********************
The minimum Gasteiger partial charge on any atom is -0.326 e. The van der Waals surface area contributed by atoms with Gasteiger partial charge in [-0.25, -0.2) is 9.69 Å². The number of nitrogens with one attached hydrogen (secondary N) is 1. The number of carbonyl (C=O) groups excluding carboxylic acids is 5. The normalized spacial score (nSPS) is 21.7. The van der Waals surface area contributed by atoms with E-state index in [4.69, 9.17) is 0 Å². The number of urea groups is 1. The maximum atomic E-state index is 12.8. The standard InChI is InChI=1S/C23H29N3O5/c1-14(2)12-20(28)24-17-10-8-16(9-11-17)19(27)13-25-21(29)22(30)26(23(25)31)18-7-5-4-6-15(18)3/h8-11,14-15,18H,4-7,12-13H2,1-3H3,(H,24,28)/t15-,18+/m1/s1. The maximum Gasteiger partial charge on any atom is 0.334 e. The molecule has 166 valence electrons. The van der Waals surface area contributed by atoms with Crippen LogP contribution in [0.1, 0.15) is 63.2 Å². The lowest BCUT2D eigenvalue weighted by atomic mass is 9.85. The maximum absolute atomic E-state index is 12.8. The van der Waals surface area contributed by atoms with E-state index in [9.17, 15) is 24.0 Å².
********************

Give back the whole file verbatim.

The minimum Gasteiger partial charge on any atom is -0.326 e. The van der Waals surface area contributed by atoms with Gasteiger partial charge in [-0.25, -0.2) is 9.69 Å². The number of nitrogens with one attached hydrogen (secondary N) is 1. The number of carbonyl (C=O) groups excluding carboxylic acids is 5. The normalized spacial score (nSPS) is 21.7. The van der Waals surface area contributed by atoms with E-state index in [4.69, 9.17) is 0 Å². The number of urea groups is 1. The maximum atomic E-state index is 12.8. The standard InChI is InChI=1S/C23H29N3O5/c1-14(2)12-20(28)24-17-10-8-16(9-11-17)19(27)13-25-21(29)22(30)26(23(25)31)18-7-5-4-6-15(18)3/h8-11,14-15,18H,4-7,12-13H2,1-3H3,(H,24,28)/t15-,18+/m1/s1. The maximum Gasteiger partial charge on any atom is 0.334 e. The molecule has 166 valence electrons. The van der Waals surface area contributed by atoms with Crippen LogP contribution in [0.1, 0.15) is 63.2 Å². The lowest BCUT2D eigenvalue weighted by atomic mass is 9.85. The maximum absolute atomic E-state index is 12.8. The van der Waals surface area contributed by atoms with E-state index in [9.17, 15) is 24.0 Å².